"Edge?" she asked, and turned - only out of habit, since she knew that she'd see absolutely nothing. Edge was far too good at blending in with shadows for Rydia to be entirely comfortable around him. She didn't like talking to someone that she couldn't see, or who could disappear the moment she looked away for a split second.

"The one and only." He chuckled. "Miss me?"

Rydia snorted - another thing that she never could've done without being treated like a monster in the crowd below - and rolled her eyes. That was her usual answer to that question; she figured it was about as much as it deserved.

"Hmph. Fine. Be that way. I'm just trying to break up the monotony." He laughed again. "I'll never understand the point of dressing like a fop and traveling for miles just to come to a stuffy old castle with a bunch of other fops. Why bother showing off about something so stupid?"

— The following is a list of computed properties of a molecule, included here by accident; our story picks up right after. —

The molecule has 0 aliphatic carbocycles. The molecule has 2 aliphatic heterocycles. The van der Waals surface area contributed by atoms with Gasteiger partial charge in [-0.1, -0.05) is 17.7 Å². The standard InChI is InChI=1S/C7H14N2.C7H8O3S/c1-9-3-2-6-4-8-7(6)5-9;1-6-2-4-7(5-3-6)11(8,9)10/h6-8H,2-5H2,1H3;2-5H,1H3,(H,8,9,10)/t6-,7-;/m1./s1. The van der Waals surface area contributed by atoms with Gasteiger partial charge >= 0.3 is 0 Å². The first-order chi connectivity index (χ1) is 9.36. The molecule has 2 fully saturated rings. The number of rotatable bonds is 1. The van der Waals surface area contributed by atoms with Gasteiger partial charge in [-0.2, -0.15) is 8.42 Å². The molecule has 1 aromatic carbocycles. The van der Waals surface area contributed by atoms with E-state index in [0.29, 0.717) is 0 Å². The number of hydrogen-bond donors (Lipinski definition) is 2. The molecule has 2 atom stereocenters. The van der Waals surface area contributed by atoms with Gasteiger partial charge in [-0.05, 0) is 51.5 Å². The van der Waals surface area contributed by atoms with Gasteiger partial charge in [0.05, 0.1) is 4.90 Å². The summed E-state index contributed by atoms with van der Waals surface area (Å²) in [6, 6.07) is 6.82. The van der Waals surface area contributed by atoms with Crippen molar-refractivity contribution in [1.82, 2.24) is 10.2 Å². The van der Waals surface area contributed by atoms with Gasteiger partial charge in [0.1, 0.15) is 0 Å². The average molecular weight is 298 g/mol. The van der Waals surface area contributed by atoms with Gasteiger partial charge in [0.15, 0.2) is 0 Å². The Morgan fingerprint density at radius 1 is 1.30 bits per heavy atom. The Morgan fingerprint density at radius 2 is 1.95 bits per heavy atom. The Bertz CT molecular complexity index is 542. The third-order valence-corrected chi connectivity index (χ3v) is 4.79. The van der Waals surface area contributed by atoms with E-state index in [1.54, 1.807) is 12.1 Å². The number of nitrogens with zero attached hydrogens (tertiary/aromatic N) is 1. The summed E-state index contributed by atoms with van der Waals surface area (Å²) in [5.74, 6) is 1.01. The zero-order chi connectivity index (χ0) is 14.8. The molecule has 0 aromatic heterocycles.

Rydia turned and stared straight at where she knew Edge was, in the most shadowy corner of the alcove. "If you hate them so much, then why are you here?"

"Because if I didn't come, my chancellor would garrote me," he answered, his voice so casual that it was difficult to tell whether or not he was joking. "He keeps going on and on about establishing friendly relationships with other nations. As if I care what anyone thinks about me or my country, anyway."

Obviously, Rydia thought, but kept her mouth closed. It wasn't as if she completely disagreed with Edge; most of these sorts of gatherings were boring. Still, any opportunity to see her old friends again was a good thing. It was really very kind of them to go to such trouble to send her an invitation; Cecil and Rosa had spent some time finding a magical method of sending messages to underworld, since of course a regular court messenger would've had a difficult time finding her. And she might not be a princess, but she wasn't so graceless as to spend the entire evening standing alone and making snide comments.